Some airport lounges are better than others. Heck, even some Delta Sky Clubs are far better than other Delta Sky Clubs. And the Delta Sky Club Seattle (SEA) proves that.
Delta has what we could crown its best Sky Club in Seattle Tacoma International Airport – and it’s not particularly close. This Sky Club Club is positively massive, a two-story behemoth with huge ceilings and windows that stretch down to the floor. There seems to be seating for days, with power outlets accessible from almost anywhere. It’s equipped with shower suites, a full-service bar, and, in our experience, better food than your standard Sky Club fare.
Keep reading for why we think the Seattle Sky Club is among the best in Delta’s network.
Delta’s flagship Sky Club at Seattle (SEA) is located between Concourses A and B, closest to gate A1. That should make it fairly easy to get to before or after any Delta flight.
The entrance is pretty hard to miss as you make your way through the concourse. This Sky Club is open from 4:45 a.m. until 10:30 p.m. daily.
Like all Delta Sky Clubs, there are a few ways to get lounge access here. Read our guide to getting into Delta Sky Clubs.
The easiest way is with the Platinum Card from American Express – not the co-branded Delta version. This card opens more lounge doors than any premium credit card on the market. So long as you’re flying Delta that day, you can just show your Platinum card, boarding pass, and get in. You can bring additional guests, but it will cost you. After a recent price increase, each guest now costs $39.
Click Here to learn more about the Platinum Card from American Express.
You can also get into the Sky Club for free if you’ve got Delta’s top co-branded credit card, the Delta Reserve Credit Card from American Express. Much like the Platinum card, you can enter any Sky Club for free so long as you’re flying Delta that day. As of Jan. 30, Reserve cardholders also get two, one-time guest passes – otherwise, you’ll have to pay $39 per guest.
Click Here to learn more about the Delta SkyMiles Reserve American Express Card.
And even cardholders with one of Delta’s lesser co-branded cards can get in – for a fee. As of Jan. 30, 2020, Delta SkyMiles Platinum American Express cardholders have to pay $39 for a day pass. Unfortunately, Gold cardholders can no longer pay to get into Sky Clubs. No matter which card you have, you need to be flying Delta that day to get in.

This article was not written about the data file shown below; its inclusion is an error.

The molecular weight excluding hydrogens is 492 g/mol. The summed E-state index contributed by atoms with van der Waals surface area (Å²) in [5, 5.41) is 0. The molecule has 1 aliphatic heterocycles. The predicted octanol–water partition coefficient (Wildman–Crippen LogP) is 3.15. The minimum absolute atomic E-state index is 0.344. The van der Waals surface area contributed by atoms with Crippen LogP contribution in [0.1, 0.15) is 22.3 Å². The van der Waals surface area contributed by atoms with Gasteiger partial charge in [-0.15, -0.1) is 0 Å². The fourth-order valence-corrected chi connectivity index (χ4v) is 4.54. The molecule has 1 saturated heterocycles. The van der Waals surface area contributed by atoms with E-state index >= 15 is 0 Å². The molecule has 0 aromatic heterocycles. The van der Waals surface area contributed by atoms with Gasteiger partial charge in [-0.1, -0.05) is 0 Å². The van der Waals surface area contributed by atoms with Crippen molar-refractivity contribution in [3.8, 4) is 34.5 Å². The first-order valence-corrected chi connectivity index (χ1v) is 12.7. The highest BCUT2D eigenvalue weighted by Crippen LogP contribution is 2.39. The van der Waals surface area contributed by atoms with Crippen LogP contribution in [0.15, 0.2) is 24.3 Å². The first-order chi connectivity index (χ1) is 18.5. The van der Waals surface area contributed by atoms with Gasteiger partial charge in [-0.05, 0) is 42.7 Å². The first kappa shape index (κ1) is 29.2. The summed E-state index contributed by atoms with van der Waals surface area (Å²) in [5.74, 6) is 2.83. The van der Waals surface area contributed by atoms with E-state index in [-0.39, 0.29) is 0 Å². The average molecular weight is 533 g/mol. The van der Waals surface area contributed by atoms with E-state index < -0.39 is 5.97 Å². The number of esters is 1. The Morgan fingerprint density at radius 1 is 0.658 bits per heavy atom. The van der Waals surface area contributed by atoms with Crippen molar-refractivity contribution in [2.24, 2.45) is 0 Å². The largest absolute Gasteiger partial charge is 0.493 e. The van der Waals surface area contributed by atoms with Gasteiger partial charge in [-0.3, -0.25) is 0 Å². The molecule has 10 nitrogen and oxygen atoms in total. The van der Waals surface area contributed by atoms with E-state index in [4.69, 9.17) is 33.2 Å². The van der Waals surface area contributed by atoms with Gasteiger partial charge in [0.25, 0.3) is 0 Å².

There are a few other, less cost-effective ways to get in – including holding Delta’s top-tier Diamond Medallion status or buying a costly Sky Club membership outright. And if you’re flying Delta One business class or business class on one of Delta’s partner carriers, your ticket will get you into the Sky Club for free.
When you walk in, just show an attendant your credit card and boarding pass.
Thrifty Tip: If you’ve added your American Express Platinum Card or Delta SkyMiles Reserve card to your SkyMiles account, you can just scan your boarding pass via the Delta app to get in.
The scope of the Delta Sky Club Seattle hits you from the moment you walk in. This isn’t your typical, undersized airline club.
In all, the Seattle Sky Club is 21,000 square feet. That puts all but Delta’s biggest lounges – in Atlanta (ATL) and New York City (JFK) to shame. You know it’s not a typical Sky Club when there’s a second level, staircase and all.
Climb up for a true appreciation big and well-designed this Sky Club is, between the ultra-high ceilings, art installations, varied seating areas, and large windows with a view of the tarmac.
There’s plenty of seating on this smaller second level, with armchairs, quasi-loveseats, small dining tables, and high-backed chairs. The variety is great, and most seats have easily accessible power outlets.
Although there are a lot of seats throughout the lounge, the one potential problem is that there’s really nowhere to grab a nap. If this lounge could use one thing with the space it has, a nap room may be in order.